when there wasn’t so much to protest about,
when war was war and peace was peace,
and we saw the effects of nuclear power
in newspapers and on the television screen.
It was all about humans committing atrocities
against other humans and fighting for our rights.
Now our sacred Mother Earth is under threat
from careless humans and greedy global companies,
we juggle all the balls and find it hard to choose
between humanity and everything that’s left to lose.
Kim M. Russell, 25th May 2020
My response to earthweal weekly challenge: Protest in a Time of Pandemic
Sherry tells us that she has taken part in many protests in her life, with her strong sense of truth and social justice, which sha has always expressed in her poetry. She says that she was always hopeful that the transformation of consciousness on the planet would occur before all was lost, and has been having a hard time since 2016, with all the awful things that have happened, the unchallenged blatant corruption at top levels, and the smug grinning smiles of collusion. And now we have the corona virus.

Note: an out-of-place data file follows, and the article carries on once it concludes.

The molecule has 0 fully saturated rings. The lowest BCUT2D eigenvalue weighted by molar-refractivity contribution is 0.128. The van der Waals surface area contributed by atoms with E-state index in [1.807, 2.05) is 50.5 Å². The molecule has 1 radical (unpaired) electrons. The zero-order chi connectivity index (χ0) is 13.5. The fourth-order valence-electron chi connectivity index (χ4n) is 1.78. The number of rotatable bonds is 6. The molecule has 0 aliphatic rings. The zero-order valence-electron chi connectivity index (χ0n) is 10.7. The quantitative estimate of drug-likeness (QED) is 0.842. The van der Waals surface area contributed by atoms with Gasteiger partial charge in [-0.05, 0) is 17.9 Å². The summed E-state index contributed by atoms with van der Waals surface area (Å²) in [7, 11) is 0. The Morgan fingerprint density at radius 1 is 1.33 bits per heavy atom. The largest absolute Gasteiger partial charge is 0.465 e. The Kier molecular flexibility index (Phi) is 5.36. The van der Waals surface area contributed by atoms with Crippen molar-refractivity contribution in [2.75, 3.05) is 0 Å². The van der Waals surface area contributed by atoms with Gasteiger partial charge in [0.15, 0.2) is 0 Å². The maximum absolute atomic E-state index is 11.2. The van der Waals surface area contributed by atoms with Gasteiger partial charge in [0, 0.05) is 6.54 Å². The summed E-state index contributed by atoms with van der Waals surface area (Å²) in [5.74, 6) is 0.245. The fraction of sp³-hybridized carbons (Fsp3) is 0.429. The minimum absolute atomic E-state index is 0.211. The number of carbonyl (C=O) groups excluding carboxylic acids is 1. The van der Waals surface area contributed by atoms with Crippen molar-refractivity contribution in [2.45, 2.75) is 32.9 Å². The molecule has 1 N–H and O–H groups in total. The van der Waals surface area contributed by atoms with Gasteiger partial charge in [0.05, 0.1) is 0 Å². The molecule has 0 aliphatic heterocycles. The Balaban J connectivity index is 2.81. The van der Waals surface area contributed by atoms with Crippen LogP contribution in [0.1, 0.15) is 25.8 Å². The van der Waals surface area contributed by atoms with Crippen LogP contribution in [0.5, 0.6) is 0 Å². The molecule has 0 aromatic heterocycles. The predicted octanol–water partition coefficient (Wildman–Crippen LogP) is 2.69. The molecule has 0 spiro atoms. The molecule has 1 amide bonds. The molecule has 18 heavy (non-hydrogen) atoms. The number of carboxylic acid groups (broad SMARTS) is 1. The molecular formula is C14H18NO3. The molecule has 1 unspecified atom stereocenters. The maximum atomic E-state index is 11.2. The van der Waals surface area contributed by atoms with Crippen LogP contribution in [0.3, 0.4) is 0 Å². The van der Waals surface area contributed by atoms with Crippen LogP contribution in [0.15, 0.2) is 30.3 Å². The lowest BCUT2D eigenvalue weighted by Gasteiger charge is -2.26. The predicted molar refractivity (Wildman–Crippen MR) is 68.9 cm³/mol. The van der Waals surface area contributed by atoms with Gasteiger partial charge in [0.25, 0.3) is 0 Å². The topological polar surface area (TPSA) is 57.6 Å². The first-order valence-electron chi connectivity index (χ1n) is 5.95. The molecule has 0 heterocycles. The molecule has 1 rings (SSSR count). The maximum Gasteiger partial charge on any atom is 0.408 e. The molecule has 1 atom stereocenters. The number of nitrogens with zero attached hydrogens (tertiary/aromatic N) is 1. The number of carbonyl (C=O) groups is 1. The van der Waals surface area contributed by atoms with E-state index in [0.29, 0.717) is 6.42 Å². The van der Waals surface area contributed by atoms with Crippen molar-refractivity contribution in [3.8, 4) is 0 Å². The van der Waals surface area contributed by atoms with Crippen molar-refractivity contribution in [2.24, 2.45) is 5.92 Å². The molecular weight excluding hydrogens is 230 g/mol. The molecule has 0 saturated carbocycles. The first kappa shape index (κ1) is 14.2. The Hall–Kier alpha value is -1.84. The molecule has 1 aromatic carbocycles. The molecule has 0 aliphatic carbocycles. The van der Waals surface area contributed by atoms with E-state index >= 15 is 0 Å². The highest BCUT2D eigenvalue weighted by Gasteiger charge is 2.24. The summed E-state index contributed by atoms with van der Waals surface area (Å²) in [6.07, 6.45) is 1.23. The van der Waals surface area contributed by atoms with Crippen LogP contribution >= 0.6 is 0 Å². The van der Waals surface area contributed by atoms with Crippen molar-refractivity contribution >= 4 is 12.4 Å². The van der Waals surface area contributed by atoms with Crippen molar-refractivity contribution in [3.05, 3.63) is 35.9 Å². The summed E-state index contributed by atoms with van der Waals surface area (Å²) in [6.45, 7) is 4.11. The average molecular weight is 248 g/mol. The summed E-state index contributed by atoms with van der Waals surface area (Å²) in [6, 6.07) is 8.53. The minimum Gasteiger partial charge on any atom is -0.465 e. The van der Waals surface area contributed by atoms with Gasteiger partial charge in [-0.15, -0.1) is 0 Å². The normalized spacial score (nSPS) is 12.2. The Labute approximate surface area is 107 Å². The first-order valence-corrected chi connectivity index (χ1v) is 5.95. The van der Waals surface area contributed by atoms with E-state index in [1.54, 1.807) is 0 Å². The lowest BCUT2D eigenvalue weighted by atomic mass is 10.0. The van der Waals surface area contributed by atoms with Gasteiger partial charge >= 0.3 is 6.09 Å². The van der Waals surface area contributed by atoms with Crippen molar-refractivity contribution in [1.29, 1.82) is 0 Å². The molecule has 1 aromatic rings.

Sherry says we must rally, and our job as poets is to ‘reflect the world around us, throw light on difficult topics, bear witness, advocate for change, at the very least leave a historical record of the times we are living through, in case humanity somehow survives, and there are people alive in the future to read our words’.
There is no shortage of things to protest; Sherry invites us to take our pick and unfurl our banners. She wats to know what keeps us awake at night, what worries us most, what we feel needs to change – what is happening in our parts of the world that concern or appal us.